After dodging war crimes probe, Lanka focuses on truth, reconciliation
Sri Lanka’s nine-month old President Maithripala Sirisena seems to be playing his cards just right.
Sirisena and incumbent Prime Minister Ranil Wickremesinghe appear to be making friends across the world, including with the all-powerful United States, which has helped them dodge an international war crimes probe.
Within just months after taking over office, they have been able to finally thwart repeated attempts for an international probe. Instead, they have convinced the international community to allow Sri Lanka to conduct a domestic probe over the alleged war crimes that took place during the final stages of the armed conflict against the Liberation Tigers of Tamil Eelam (LTTE) in 2009, where over 40,000 civilians were believed to have been killed.
In an important turning point, the resolution on Sri Lanka titled ‘Promoting reconciliation, accountability and human rights in Sri Lanka’ presented at the 30th session of the UN Human Rights Council in Geneva, was adopted on October 1. The resolution, which secured the support of 25 countries including the US, was passed after no country sought a vote on the text.
On September 30, Sirisena pledged to follow a process of truth seeking, justice, reparation and non-recurrence. Addressing the 70th session of the United Nations General Assembly in New York, Sirisena said it was imperative that Sri Lanka adopts a new social, economic and political approach to rise up to the challenges of the 21st century.
“In this regard, reconciliation receives priority attention in my country,” he said.
Detailing his vision, Sirisena said Sri Lanka involves wants to achieve the twin objectives of sustainable development and reconciliation.
“A fundamental requirement in this context is dealing with the past honestly and building a modern Sri Lankan Nation. In dealing with the past, we will follow a process of truth seeking, justice, reparation and non-recurrence. Sri Lanka remains committed to fulfil this responsibility. In this respect, we intend implementing a new program and plan of action in Sri Lanka to advance human rights,” he added.
Soon after his arrival to Colombo from the UNGA session, Sirisena who met with members of the media at his official residence assured that the war crimes probe would be based completely on a domestic mechanism which will be implemented with the provisions of the constitution of the country, while ensuring the sovereignty of the nation.
He termed the October 1 resolution as a ‘great victory’ for Sri Lanka. Sirisena emphasized that even though on September 16, United Nations High Commissioner for Human Rights Zeid Raad Hussein called for the setting up of a special hybrid court to punish the culprits who carried out atrocities against civilians during the final stages of the civil war, he and the Wickremesinghe government had succeeded in excluding an international investigation and the proposed hybrid court to investigate war crimes.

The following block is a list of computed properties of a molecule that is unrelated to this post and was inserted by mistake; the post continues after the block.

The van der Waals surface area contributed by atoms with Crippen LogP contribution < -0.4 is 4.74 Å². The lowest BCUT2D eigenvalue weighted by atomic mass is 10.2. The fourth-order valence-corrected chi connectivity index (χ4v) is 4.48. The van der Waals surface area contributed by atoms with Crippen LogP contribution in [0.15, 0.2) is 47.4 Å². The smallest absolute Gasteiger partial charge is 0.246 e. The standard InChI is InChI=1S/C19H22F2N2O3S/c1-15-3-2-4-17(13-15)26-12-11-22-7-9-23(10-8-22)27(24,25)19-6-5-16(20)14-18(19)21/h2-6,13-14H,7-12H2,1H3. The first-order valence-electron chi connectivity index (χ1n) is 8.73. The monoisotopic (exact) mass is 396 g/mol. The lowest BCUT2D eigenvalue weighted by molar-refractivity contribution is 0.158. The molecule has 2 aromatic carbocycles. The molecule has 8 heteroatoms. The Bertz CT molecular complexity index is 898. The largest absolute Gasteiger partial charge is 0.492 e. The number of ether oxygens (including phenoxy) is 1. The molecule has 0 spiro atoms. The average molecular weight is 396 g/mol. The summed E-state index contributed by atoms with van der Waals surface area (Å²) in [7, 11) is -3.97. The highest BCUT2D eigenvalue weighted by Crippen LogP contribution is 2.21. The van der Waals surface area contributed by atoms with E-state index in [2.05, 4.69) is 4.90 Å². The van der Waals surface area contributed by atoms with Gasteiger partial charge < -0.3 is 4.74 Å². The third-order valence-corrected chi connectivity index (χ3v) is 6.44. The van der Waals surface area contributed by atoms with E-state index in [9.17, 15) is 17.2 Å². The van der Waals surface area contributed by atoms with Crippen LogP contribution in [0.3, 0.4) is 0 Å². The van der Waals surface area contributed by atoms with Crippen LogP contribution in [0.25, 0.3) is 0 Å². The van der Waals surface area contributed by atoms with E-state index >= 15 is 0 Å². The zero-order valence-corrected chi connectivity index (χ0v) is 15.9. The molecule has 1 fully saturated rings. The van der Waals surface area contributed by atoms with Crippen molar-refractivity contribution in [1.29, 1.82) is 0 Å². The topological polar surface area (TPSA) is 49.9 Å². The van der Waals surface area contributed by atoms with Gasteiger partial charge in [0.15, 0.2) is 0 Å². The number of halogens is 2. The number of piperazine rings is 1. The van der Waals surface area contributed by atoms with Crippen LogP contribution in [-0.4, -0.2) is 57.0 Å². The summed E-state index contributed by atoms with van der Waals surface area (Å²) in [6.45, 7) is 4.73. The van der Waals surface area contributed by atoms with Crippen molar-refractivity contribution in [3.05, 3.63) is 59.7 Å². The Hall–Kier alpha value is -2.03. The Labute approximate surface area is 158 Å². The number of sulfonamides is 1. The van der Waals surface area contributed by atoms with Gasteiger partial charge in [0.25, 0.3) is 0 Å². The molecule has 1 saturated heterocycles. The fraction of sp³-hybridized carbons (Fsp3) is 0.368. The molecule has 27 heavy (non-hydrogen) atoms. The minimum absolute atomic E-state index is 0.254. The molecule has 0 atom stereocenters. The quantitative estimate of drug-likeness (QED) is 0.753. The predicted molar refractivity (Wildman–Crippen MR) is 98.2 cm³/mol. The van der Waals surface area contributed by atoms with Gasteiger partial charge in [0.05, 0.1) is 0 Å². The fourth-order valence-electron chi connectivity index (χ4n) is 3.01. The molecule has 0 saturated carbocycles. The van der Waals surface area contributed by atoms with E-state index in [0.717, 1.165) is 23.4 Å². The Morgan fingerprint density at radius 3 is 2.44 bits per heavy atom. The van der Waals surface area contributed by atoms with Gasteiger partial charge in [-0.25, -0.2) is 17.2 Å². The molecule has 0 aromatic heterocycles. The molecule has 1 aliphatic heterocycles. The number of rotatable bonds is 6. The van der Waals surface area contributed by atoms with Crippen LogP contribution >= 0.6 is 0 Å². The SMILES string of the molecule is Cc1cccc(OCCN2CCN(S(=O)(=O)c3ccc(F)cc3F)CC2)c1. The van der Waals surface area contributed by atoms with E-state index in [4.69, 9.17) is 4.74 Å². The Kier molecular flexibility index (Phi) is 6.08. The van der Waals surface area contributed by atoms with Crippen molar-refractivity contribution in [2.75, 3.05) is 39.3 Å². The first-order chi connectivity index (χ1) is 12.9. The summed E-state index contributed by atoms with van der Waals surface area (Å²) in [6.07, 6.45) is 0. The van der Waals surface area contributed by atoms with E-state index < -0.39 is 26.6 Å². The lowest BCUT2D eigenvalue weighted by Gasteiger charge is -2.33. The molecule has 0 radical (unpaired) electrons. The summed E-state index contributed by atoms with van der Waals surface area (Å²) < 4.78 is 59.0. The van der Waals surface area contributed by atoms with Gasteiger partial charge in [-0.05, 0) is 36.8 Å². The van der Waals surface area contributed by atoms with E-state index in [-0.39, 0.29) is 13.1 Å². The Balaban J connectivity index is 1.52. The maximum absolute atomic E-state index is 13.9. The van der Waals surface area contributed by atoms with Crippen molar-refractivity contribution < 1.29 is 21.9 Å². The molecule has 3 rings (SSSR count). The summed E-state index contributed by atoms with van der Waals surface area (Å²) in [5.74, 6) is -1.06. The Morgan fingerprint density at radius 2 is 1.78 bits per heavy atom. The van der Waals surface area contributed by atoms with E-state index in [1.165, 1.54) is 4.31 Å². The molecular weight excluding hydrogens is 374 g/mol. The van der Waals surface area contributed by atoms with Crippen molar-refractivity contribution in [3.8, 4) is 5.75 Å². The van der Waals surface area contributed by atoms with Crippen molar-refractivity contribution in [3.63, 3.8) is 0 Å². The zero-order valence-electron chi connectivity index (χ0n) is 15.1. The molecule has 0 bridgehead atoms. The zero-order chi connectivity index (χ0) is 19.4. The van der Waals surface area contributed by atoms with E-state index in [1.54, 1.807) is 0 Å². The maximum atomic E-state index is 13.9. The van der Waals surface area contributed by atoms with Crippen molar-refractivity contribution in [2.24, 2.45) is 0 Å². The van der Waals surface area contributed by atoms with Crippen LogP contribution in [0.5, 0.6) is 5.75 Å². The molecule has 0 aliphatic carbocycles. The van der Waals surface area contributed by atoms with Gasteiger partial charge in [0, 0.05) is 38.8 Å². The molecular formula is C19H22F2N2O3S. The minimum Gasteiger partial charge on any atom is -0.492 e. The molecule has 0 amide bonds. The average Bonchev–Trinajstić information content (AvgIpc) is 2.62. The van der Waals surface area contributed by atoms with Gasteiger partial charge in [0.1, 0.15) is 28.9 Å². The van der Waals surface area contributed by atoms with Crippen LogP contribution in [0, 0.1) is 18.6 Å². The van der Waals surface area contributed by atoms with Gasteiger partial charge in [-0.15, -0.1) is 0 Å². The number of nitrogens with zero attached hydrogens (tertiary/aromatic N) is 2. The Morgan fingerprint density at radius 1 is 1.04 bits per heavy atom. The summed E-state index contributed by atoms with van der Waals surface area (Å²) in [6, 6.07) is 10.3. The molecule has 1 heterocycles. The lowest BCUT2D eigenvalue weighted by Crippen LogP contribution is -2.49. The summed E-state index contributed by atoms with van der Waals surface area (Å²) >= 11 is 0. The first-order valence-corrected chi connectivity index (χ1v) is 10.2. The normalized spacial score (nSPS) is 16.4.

“My first task as President was to improve Sri Lanka’s relation with the international community,” he said, indicating his success in this endeavor following the favorable resolution adopted in Geneva. Under former President Mahinda Rajapaksa’s leadership, Sri Lanka’s relationship with western countries such as US was strained for years as he tilted towards China for support including for financing mega infrastructure development projects across Sri Lanka.
Meanwhile, Sirisena will convene a series of meetings in due course with representatives of political parties, members of civil society, religious leaders, intellectuals as well as the expatriate community on obtaining recommendations on the way forward to bring about holistic reconciliation among all stakeholders in the country, including the grievances of the Tamil community in Sri Lanka.
Wickremesinghe recently announced that a special counsel will be formed to handle the investigation, along with a new law that will be incorporated which will allow for the limited participation of foreign lawyers and judges, who could assist the domestic investigations process.
David Griffiths, Amnesty International’s South Asia research director, believes that although far from perfect, if the resolution, along with the underlying commitments of Sri Lanka’s government, is implemented in good faith, it presents an opportunity for victims to finally get the truth and justice they have been waiting for.
“The adoption of this resolution is a turning point for human rights in Sri Lanka, and crucially recognizes terrible crimes committed by both parties during the armed conflict. Any accountability process must have an international component for it to have any credibility, as well as to provide the necessary skills and expertise,” Griffiths said.
It will also be up to the international community and the Sri Lankan authorities to ensure that the victims and their families are genuinely consulted at every step of the process to get to truth and justice.
Over the next months, the Office of the UN High Commissioner for Human Rights (OHCHR) will continue to assess the progress in the implementation of its recommendations and other processes related to reconciliation, accountability and human rights in Sri Lanka.
It is reported that the OHCHR will present an update to the Human Rights Council at the 32nd session mid next year, while a more comprehensive report will be submitted in 2017.
Munza Mushtaq is a senior journalist based in Sri Lanka, and former news editor of The Nation and The Sunday Leader newspapers
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